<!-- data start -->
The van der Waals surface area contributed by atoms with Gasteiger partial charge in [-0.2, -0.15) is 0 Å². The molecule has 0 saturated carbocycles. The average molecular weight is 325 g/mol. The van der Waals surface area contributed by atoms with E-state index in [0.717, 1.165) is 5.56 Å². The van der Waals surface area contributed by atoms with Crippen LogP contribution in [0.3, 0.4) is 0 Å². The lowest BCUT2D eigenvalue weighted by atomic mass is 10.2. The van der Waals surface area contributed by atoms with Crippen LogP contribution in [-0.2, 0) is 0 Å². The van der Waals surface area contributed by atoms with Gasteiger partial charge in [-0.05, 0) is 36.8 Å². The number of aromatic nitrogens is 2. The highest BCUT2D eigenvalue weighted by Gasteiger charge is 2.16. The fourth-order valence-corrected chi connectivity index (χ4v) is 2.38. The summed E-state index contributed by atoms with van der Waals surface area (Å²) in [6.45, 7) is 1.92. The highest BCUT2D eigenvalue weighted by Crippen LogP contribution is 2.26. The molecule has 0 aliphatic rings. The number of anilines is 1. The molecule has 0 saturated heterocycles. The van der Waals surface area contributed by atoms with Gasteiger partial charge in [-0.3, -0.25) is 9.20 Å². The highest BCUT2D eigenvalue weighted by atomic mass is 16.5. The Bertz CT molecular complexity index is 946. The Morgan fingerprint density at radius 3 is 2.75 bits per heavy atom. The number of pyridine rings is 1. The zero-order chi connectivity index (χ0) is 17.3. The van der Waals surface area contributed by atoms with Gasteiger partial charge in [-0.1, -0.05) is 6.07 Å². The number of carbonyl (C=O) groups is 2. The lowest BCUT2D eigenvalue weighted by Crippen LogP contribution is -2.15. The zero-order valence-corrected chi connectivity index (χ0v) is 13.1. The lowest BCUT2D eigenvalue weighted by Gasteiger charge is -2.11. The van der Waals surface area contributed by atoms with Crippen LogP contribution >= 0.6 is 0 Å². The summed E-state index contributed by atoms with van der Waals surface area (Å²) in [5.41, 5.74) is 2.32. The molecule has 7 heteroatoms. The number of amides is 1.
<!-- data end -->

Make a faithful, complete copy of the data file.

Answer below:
The van der Waals surface area contributed by atoms with Gasteiger partial charge in [-0.2, -0.15) is 0 Å². The molecule has 0 saturated carbocycles. The average molecular weight is 325 g/mol. The van der Waals surface area contributed by atoms with E-state index in [0.717, 1.165) is 5.56 Å². The van der Waals surface area contributed by atoms with Crippen LogP contribution in [0.3, 0.4) is 0 Å². The lowest BCUT2D eigenvalue weighted by atomic mass is 10.2. The van der Waals surface area contributed by atoms with Crippen LogP contribution in [-0.2, 0) is 0 Å². The van der Waals surface area contributed by atoms with Gasteiger partial charge in [-0.05, 0) is 36.8 Å². The number of aromatic nitrogens is 2. The highest BCUT2D eigenvalue weighted by Gasteiger charge is 2.16. The fourth-order valence-corrected chi connectivity index (χ4v) is 2.38. The summed E-state index contributed by atoms with van der Waals surface area (Å²) in [6.45, 7) is 1.92. The highest BCUT2D eigenvalue weighted by Crippen LogP contribution is 2.26. The molecule has 0 aliphatic rings. The number of anilines is 1. The molecule has 0 saturated heterocycles. The van der Waals surface area contributed by atoms with Gasteiger partial charge in [-0.3, -0.25) is 9.20 Å². The highest BCUT2D eigenvalue weighted by atomic mass is 16.5. The Bertz CT molecular complexity index is 946. The Morgan fingerprint density at radius 3 is 2.75 bits per heavy atom. The number of pyridine rings is 1. The zero-order chi connectivity index (χ0) is 17.3. The van der Waals surface area contributed by atoms with Gasteiger partial charge in [-0.1, -0.05) is 6.07 Å². The number of carbonyl (C=O) groups is 2. The lowest BCUT2D eigenvalue weighted by Crippen LogP contribution is -2.15. The zero-order valence-corrected chi connectivity index (χ0v) is 13.1. The lowest BCUT2D eigenvalue weighted by Gasteiger charge is -2.11. The van der Waals surface area contributed by atoms with Crippen LogP contribution >= 0.6 is 0 Å². The summed E-state index contributed by atoms with van der Waals surface area (Å²) in [5.41, 5.74) is 2.32. The molecule has 7 heteroatoms. The number of amides is 1.